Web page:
Globally, we are seeing regulations coming up in an attempt to provide a clear measurement of the social factors in ESG. Germany has adopted a supply chain act (GSCA) that sets a new standard for human rights and environmental due diligence. This law will require companies to ensure human rights standards are in place at all tiers of their supply chains.14 The UK now requires employers with a headcount greater than 250 to calculate, report, and publish specific figures related to their gender pay gap.15 Another example includes Australia’s Modern Slavery Act (NWS Act) which establishes mandatory reporting obligations related to the risk of modern slavery in the operations and supply chain of organizations.16  

As these regulations and measurement methodologies continue to expand, we will see investors continue to take note of which organizations are demonstrating holistic ESG strategies. ESG risks will apply to all businesses and industries, though the relevance of the risks present will vary. Given their exposure and unique position as market influencers, large multi-national asset managers and investment managers will best position themselves in the future by focusing on ESG investment strategies. The global real estate market is experiencing the convergence of ESG, regulatory demands, occupant needs and increased market demands, creating the perfect opportunity to create long-term portfolio value and lasting positive environmental and social impact. If the listed demands are not addressed, we will start to see “stranded assets”— buildings that do not meet those ESG requirements of investors or occupiers.  

The good news is that all industries are beginning to realize that ESG concerns are more urgent than ever. Integrating ESG investment strategies into business will prove to establish resiliency, create long-term value, and create a positive and lasting impact on the environment and our society as a whole.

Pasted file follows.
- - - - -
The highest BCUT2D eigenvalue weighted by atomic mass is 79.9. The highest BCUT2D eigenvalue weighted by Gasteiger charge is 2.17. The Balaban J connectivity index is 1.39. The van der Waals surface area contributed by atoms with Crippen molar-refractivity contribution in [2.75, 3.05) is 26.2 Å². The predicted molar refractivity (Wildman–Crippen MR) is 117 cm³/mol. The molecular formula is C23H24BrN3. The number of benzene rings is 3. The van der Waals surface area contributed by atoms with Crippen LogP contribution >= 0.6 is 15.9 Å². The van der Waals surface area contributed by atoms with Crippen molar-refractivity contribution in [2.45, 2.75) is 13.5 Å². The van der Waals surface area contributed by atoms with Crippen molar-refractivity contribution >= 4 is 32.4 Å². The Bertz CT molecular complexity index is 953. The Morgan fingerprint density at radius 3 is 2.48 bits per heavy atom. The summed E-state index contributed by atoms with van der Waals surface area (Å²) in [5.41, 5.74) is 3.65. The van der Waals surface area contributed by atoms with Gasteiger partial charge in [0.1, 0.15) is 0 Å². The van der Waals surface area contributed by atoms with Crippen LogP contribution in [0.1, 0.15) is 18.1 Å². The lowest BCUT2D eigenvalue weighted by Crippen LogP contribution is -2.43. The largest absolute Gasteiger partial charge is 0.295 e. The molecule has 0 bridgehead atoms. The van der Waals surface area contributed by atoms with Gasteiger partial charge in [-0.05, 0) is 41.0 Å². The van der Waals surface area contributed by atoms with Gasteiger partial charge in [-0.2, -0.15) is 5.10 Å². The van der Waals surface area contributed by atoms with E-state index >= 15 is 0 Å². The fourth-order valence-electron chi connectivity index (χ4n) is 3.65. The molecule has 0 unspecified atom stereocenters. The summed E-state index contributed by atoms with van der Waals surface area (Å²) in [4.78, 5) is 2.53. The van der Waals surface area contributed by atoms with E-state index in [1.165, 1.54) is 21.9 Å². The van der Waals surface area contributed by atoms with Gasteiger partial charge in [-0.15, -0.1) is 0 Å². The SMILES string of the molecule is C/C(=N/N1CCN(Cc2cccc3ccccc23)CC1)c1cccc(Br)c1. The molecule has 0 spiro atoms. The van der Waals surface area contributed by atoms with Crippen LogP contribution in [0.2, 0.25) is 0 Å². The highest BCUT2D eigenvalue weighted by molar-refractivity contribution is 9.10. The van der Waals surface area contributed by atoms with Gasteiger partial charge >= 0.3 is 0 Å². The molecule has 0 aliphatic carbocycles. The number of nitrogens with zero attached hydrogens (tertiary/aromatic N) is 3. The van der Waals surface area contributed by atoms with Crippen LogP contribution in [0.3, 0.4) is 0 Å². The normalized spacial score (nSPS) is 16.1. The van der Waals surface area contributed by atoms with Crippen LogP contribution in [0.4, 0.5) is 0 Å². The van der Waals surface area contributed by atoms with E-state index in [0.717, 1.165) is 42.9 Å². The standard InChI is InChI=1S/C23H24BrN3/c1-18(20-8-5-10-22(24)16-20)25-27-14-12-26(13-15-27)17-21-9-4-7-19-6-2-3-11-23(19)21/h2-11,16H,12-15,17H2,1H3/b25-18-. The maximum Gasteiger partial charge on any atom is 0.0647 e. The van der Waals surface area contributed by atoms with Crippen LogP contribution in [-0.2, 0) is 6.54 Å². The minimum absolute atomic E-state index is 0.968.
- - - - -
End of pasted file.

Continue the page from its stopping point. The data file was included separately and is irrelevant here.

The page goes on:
ESG Will Play a Critical Role in Valuations as Well  
With the ongoing concern surrounding transmission of the COVID-19 virus, more sustainable office buildings with strong covenants are attracting tenants who are looking for the best air quality possible for their people. This demand enables these buildings to recover faster from both an occupancy and rent growth perspective and the strong covenants also help ensure bond-like cash flows for the building owner.  

Conversely, Class B (or lower) buildings are becoming less competitive due to the costs associated with implementing advanced HVAC/filtration systems. And in certain situations, there’s even a risk of material obsolescence—for instance, in the event regulatory requirements for enhanced energy efficiency standards, air quality, or carbon emission requirements aren’t met.  

Going forward, once credible benchmarking data on property performance becomes available and a standard set of ESG KPIs are established, sustainability features will play a more significant role in value considerations. Climate change data will also become more of a factor for a range of asset classes and valuers will need to reflect up-to-date information on environmental and physical risks. For example, areas that are more prone to flooding will present greater risks for supply chain disruptions for industrial, as will unplanned outages for data centers, etc.  

Sustainability features will have a much larger impact on global property values in the medium and long term. Currently, our valuation teams around the globe are working with our data teams to see how we can develop a “resilience” index which would score buildings on a number of ESG criteria to help rank the performance of the asset relative to its peer group. We also expect that there will be more third-party data available in the medium term for our teams to factor into our valuations. 

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Figure 1: 25 cities that have pledged to become carbon neutral by 2050.